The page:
Modest Styles on the Catwalk

The East Village Mamele

By Marjorie Ingall

Published August 07, 2008, issue of August 15, 2008.
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My friend Margaret, who has been known to wear tiny velvet minidresses, bustiers, fishnets and 14-hole Doc Martens, is a little embarrassed of her current fashion predilections. “I’m getting kind of obsessed with the dresses worn by the FLDS [Fundamentalist Church of Jesus Christ of Latter Day Saints] women and girls,” she told me. “I’m googling like crazy for that long-sleeved, high-necked, sober ankle-grazing look. Would it be rude or disrespectful to wear those dresses just as — gulp — fashion? I don’t want to mock anyone’s beliefs! But I like them!”

OVER-THE-TOP: A hat offered on
OVER-THE-TOP: A hat offered on

She’s not alone. A lot of women seem transfixed by images of the women and girls from that compound in Texas, in their full-skirted, leg-o-mutton-sleeved dresses, with their strangely swooped-up-and-sprayed-down braided hair.

Are we hypnotized because the women seem so different from us? Because we see them as sorry victims of their male leaders, or of a clueless overstepping government? Because their inner lives seem so unknowable? Or because we really like the outfits?

In any case, the fashion world seems to be taking a cue from their look. The Fall 2008 runway shows were full of unusually modest styles — puffy-shouldered blouses, long skirts, shapeless coats, boxy jackets, librarian plaids (often accessorized with librarian glasses), coldly stark and geometric silhouettes. Even Prada’s lace dresses were cut to look dark, dour, matronly and off-putting rather than flirtily virginal. (Call ‘em Goth Grandma.)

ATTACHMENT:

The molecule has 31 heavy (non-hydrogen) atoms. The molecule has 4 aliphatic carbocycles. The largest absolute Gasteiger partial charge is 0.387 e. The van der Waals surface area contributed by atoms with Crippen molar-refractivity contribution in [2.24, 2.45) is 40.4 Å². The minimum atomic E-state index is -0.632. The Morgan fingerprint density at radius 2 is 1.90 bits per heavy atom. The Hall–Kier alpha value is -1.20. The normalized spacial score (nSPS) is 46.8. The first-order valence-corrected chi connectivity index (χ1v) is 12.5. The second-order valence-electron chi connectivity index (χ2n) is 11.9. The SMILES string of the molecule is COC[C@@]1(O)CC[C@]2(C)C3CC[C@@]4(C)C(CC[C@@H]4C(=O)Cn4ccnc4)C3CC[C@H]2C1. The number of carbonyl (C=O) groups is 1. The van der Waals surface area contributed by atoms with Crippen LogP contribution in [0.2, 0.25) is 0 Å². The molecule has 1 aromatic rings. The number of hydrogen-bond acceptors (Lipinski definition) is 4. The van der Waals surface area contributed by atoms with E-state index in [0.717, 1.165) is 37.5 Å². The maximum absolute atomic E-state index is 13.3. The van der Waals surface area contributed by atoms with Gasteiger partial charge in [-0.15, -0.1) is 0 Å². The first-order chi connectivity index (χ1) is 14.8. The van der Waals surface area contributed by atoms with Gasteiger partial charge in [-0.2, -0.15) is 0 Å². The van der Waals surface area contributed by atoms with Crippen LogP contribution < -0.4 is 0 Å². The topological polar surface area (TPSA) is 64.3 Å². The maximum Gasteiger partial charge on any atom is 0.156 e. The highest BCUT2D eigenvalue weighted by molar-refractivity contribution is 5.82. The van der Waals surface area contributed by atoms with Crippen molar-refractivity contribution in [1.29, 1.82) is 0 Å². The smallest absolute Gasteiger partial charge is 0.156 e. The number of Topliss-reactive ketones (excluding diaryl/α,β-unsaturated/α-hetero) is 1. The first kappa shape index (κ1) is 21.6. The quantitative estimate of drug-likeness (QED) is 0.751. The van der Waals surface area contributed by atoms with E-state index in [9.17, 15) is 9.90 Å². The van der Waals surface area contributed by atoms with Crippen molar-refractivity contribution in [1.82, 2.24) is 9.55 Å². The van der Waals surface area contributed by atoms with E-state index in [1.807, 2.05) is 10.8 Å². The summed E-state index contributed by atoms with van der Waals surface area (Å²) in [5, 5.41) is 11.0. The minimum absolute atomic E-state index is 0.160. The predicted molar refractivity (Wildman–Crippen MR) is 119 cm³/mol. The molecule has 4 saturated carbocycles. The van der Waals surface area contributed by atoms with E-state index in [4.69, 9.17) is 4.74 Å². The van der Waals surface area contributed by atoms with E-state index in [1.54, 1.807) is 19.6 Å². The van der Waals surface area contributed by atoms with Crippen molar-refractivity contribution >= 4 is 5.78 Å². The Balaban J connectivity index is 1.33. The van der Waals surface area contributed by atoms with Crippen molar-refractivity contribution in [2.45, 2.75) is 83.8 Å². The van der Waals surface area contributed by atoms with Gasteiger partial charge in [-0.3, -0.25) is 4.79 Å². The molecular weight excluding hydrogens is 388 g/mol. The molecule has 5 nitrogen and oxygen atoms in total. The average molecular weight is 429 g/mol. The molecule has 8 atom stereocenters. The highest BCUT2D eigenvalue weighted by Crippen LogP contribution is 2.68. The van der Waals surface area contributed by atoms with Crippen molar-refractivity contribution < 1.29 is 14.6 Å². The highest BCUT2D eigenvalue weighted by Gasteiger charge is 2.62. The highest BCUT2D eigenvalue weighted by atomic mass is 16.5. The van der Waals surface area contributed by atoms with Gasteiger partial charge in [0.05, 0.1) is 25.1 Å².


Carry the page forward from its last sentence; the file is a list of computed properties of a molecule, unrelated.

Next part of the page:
Perhaps the dropping hemlines and sober palette are a response to our economic woes; conventional wisdom’s “hemline theory of economics” has always said that skirts get longer in hard times (the ’30s, the ’70s, the grunge-era early ’90s) and shorter in flush times (the ’20s, ’60s, the recent boom years). Maybe designers are simply bored with the babydolls and trapeze dresses they’ve been showing for the last few seasons.

I’m no fashion historian, but something’s in the air. Chloe Sevigny, long a fashion icon among 20- and 30-somethings, plays a sister-wife in an unnamed breakaway Mormon sect in the HBO cult hit “Big Love.” Fashionistas are obsessed with her outfits on the show and jonesing for the series to return from hiatus. (Another friend of mine, Elizabeth, is growing her cropped hair long so she can braid it like Sevigny’s “Big Love” ’do and like the FLDS women’s on the news.)

Of course, a titillating sartorial trend among fickle fashion types is simply real life to a lot of religious folks. Women of different faiths — Evangelical Christian, Orthodox Jewish, Muslim, Mormon — choose to dress in ways that seem strange or repressive to outsiders. A 2007 survey by the Pew Research Center found that 43% of Muslim-American women say they wear the hijab (modest garb, often defined as a head-covering but sometimes also as flowing garments) all or most of the time. There are no reliable numbers for how many Jews dress in a tzniyusdik (modest) manner — and definitions of modesty differ among observant Jews — but most surveys find that the percentage of American Jews who self-identify as Orthodox is growing. And it makes sense that the market for modest clothing would be growing too.

Web sites that sell covered-up clothing are proliferating. Among the dozens that market to religious women: and are aimed at Muslims; and target Christians; and target Orthodox Jews. Many of the companies are run by women. The FLDS Texas sect’s women members themselves started a factory and an online clothing business ( at the Yearning for Zion ranch while fighting to regain custody of their children. While they were separated, the mothers didn’t want their kids to wear what they call “gentile” outfits.